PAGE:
Chinese Telecoms Firms Growing Increasingly Keen on Digital Yuan

Tim Alper
Last updated: | 2 min read
A China Telecom sign is lit up at the China National Convention Center, in Beijing, China.
Source: Eagle/Adobe

Chinese telecom operators are growing increasingly keen on digital yuan adoption, a report has claimed, as the CBDC finds new adoption strongholds.

Per EY (via Sohu), the central People’s Bank of China (PBoC) is keen to bring the nation’s biggest operators (the likes of China Telecom and China Unicom) deeper into the pilot.

The PBoC reportedly believes telecoms firms can help boost adoption.

Earlier this month, the central bank unveiled an offline SIM card-based digital yuan “hard” wallet solution.

The solution lets users pay with the CBDC, even if they have powered-down phones or have no network coverage.

While the solution is currently only available for Android smartphone users, there is a possibility that telecoms firms and banks will look to expand options for 2G mobile users.

2G phone ownership is highest in China’s rural communities, particularly among the elderly.

And these communities tend to be the least tech-savvy of all in China.

This is another reason why SIM-based digital yuan solutions could soon take off in the nation.

EY claimed that the SIM-based solution’s “threshold for use” is “extremely low.

The firm wrote:

“This would help solve the problem of [smartphones] for certain groups such as the elderly and children.”

Why Are Chinese Telecoms Firms Warming to the CBDC?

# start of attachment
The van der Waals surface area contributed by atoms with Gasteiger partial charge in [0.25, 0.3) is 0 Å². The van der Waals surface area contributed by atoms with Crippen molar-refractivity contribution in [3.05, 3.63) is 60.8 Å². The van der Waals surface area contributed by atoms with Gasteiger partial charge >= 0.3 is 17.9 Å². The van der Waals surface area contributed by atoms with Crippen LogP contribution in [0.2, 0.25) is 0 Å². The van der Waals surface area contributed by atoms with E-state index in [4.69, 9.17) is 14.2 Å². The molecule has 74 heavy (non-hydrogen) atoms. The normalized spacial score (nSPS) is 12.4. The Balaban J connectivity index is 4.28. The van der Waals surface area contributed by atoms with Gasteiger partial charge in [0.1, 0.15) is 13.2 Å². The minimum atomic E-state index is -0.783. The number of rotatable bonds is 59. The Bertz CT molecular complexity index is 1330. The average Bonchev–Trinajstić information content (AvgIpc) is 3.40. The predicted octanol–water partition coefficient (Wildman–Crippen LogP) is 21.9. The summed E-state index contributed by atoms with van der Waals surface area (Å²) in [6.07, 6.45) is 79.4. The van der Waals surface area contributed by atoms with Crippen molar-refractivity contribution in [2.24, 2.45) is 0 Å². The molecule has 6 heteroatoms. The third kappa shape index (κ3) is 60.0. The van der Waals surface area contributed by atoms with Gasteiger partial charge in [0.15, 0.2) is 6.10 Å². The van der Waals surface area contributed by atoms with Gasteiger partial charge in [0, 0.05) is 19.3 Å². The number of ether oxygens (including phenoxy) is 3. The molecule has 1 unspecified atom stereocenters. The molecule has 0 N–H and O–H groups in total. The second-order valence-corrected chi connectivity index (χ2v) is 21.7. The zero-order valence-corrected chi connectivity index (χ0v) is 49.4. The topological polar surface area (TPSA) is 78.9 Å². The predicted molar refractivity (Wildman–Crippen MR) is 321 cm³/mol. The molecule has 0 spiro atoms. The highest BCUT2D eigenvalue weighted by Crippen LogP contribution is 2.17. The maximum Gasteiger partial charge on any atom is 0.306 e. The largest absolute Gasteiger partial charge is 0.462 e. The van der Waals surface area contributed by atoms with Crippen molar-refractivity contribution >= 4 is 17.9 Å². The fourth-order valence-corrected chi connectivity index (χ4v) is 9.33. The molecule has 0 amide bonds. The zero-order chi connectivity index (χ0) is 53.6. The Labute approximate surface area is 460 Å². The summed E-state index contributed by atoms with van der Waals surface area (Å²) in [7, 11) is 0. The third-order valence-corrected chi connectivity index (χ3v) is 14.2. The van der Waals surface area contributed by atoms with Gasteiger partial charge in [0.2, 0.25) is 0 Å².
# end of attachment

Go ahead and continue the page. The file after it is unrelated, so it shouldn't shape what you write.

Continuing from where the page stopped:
The central bank has repeatedly claimed that the token will help “make up for the ‘digital divide” and boost “financial inclusion.”

Furthermore, EY claimed, SIM-based wallets have superior security key management functions.

They also support encryption algorithms that boast “a higher security level than software-based solutions.”

Major telecoms firms have already expressed their willingness to work with the PBoC on the SIM wallet solution.

They reportedly already “regard it as a key product for [their] long-term development.”

EY added that the telecoms firms also hope to integrate the digital yuan into their 5G and Internet of Things (IoT) offerings.

They are also exploring ways to integrate the token into their own payment networks.

This means wallets could be linked to smart utility meters and public energy grids, as well as shared bicycles and smart electronics-charging stations.

Earlier this week, the city of Shenzhen claimed that over 36 million digital yuan wallets have been opened in city limits to date.